The current QualColor system

A project log for A Home Automation System

I hacked my own LED lighting control system into a home automation system.

Dan JulioDan Julio 08/19/2016 at 18:580 Comments

Over the years I designed additional prototype controllers and drivers. As I mentioned earlier, the QualColor protocol is packet and command based (for example, as opposed to streams of intensity values used by WS2812 LEDs). Packets are small, 16 bytes or less and grouped by function type. There are provisioning packets that all devices interpret like SetAddress or SetRfAddress. Device-specific configuration packets (for example packets to set configuration or calibration data that are device dependent). Light commands such as SetHSVcolor that sets a color value immediately or FadeHSVcolor that fades to a new color value over a specified period of time. Information and Error report packets (for example an over-temperature Fault condition reported by a light controller). HVAC commands to read temperature values and configure set-points. One of the primary architecture goals was to make a distributed system so that any one control device wouldn't have to know anything about the devices it was controlling. The original handheld touch color remote control can control one or a million fixtures. It can also control a fixture with a controller designed long after it. One requirement of the protocol is that packets are visible to all devices. This puts an upper limit on the number of changes that can occur at a time but I tried to design a reasonable goal for a lighting and home control architecture. The wireless links can support (with repeated packets) about 100 packets/sec. The wired links can support a higher rate.

I chose the HSV color space because it allowed me to separate color specification from implementation. Over time I have supported dimmable white, dimmable and non-dimmable white, RGB, RGBA and RGBW implementations. Each controller is responsible for mapping HSV to its specific implementation. HSV also allows neat tricks like fading to a color 180 degrees around the color circle from the current color which is useful when making didactic or tridactic color patterns with multiple fixtures without having to know what the current color is (for example it has been randomly chosen at some previous point). The HSV control packets also include a set of flags that allow control devices to only change some of the HSV components, or to apply them as a delta to the current values (the button remote in the kitchen uses this function so that each press of a set of buttons increases or decreases the current intensity of one fixture by a few percent).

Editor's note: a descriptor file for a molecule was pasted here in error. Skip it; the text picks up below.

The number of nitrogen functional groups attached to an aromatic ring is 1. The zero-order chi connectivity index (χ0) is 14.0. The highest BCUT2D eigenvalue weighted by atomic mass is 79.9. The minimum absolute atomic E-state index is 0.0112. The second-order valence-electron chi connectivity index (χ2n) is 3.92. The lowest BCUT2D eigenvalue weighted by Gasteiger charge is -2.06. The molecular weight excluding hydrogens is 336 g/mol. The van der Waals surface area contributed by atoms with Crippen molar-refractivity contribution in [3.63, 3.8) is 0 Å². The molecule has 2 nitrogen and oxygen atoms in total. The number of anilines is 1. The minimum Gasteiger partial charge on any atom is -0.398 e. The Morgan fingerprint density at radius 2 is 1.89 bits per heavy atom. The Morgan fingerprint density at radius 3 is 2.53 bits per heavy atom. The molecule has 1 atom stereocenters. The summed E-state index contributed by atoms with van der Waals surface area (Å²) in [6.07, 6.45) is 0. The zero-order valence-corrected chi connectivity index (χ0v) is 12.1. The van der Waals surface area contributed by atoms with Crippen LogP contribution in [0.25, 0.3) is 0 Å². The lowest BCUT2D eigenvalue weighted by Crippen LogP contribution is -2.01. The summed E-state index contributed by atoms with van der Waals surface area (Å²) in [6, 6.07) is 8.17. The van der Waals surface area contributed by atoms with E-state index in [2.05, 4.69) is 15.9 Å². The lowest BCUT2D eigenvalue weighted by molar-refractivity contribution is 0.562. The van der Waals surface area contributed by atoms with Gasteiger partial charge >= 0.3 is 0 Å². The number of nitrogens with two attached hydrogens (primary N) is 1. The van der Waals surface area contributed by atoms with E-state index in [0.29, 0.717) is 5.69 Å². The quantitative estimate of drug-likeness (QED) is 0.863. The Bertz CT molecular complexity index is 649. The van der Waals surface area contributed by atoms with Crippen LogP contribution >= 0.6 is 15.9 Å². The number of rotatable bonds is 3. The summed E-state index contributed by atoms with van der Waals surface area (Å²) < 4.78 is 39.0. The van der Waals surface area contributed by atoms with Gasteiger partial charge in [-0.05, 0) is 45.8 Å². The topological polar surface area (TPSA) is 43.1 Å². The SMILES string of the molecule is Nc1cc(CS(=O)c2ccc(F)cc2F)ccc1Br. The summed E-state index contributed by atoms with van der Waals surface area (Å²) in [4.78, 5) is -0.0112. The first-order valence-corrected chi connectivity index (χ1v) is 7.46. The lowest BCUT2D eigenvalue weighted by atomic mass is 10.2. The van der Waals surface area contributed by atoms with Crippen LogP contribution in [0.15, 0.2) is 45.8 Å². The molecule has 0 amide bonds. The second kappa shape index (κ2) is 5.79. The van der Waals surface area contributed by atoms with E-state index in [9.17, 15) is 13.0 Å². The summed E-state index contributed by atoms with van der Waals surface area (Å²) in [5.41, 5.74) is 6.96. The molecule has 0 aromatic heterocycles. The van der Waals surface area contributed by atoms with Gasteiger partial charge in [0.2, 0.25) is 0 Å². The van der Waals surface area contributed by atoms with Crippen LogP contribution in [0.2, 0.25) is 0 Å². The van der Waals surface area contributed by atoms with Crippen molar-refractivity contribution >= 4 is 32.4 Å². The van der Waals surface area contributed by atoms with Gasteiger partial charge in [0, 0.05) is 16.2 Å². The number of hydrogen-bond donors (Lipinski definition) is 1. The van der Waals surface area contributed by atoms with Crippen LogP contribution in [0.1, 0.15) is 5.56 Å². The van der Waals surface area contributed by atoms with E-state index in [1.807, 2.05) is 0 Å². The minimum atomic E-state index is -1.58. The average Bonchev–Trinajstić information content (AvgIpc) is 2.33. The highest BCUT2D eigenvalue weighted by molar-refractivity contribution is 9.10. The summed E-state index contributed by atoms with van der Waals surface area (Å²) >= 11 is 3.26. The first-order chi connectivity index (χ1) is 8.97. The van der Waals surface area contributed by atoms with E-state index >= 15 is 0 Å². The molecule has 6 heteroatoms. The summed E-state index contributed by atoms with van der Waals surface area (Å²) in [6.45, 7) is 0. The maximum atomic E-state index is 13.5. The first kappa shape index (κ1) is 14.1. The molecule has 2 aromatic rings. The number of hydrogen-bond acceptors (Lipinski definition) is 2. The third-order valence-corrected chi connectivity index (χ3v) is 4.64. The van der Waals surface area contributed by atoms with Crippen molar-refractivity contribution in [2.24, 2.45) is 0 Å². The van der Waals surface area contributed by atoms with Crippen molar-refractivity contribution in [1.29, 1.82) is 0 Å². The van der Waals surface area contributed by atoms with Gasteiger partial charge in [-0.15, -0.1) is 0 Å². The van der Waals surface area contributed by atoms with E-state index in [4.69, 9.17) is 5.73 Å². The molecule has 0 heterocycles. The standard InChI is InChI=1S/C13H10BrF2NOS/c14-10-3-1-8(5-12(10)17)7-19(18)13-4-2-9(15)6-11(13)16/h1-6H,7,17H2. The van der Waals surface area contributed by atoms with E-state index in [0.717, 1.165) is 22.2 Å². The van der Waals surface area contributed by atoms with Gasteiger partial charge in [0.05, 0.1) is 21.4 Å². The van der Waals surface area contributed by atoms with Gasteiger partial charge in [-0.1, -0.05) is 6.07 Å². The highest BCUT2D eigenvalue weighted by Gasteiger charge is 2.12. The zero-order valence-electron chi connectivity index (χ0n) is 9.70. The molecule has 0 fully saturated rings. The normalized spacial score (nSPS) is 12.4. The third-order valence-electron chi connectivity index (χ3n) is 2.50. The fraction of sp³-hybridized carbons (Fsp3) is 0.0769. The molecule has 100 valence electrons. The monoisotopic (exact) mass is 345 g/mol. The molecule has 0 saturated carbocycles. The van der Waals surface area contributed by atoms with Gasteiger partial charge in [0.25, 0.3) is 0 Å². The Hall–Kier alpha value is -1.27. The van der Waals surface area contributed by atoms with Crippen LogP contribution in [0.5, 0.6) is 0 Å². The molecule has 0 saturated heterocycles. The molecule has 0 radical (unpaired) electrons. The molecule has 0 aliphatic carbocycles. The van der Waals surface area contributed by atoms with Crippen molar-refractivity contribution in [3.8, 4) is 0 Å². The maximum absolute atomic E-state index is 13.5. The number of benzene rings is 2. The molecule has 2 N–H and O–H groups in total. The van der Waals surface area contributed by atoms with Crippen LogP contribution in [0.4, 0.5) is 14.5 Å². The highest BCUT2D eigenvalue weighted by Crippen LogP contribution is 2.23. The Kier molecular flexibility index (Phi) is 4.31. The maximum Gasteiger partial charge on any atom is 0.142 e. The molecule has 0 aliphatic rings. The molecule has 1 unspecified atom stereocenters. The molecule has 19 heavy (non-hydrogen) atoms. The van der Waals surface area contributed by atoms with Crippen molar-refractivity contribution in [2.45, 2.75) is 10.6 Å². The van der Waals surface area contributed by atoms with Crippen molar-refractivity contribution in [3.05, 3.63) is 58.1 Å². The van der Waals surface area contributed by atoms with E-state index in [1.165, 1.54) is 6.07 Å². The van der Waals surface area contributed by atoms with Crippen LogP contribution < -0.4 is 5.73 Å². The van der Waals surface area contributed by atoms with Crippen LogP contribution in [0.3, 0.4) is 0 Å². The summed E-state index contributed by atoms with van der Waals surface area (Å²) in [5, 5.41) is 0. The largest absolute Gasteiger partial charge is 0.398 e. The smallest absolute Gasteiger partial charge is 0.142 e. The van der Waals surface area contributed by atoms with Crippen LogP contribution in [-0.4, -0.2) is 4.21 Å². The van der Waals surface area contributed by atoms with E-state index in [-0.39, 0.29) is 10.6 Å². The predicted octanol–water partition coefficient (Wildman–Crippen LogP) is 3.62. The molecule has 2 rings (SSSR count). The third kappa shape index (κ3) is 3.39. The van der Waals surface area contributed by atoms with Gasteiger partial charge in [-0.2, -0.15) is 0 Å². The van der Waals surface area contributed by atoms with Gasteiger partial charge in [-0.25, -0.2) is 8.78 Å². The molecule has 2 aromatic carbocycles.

Because I had controllers that worked both wirelessly and via the wired connection, I separated control functionality from driver functionality on a set of boards sized to fit in single-gang switch enclosures. For example either the wired or wireless controller board can connect to one of 4 different LED driver boards via an 8-pin flat cable.

Front Boards (left to right): nrf24LE1 wireless LED controller, Wired LED controller, Touch Control with two different firmware for touch dimming or scene control, wired to wireless interface, Electric Imp interface board for IOT functionality. Each of the LED controllers has the same functionality and can be configured to control white-only, RGB or RGBW fixtures. The Touch Control has a linear slider but I created another piece of firmware that splits it into four "buttons", each of which can send commands, for example for scene control. The wired to wireless interface bridges the two, can interface via a USB board to a PC, can act as a repeater or interfaces to a special set of LED controllers called Link Series devices. The IOT board was an experiment in remote access via Electric Imp's cloud system. It basically extended the QualColor protocol via the Imp's HTTP protocol. It worked with some latency but I never completed a process of automatically enrolling Imps with an app.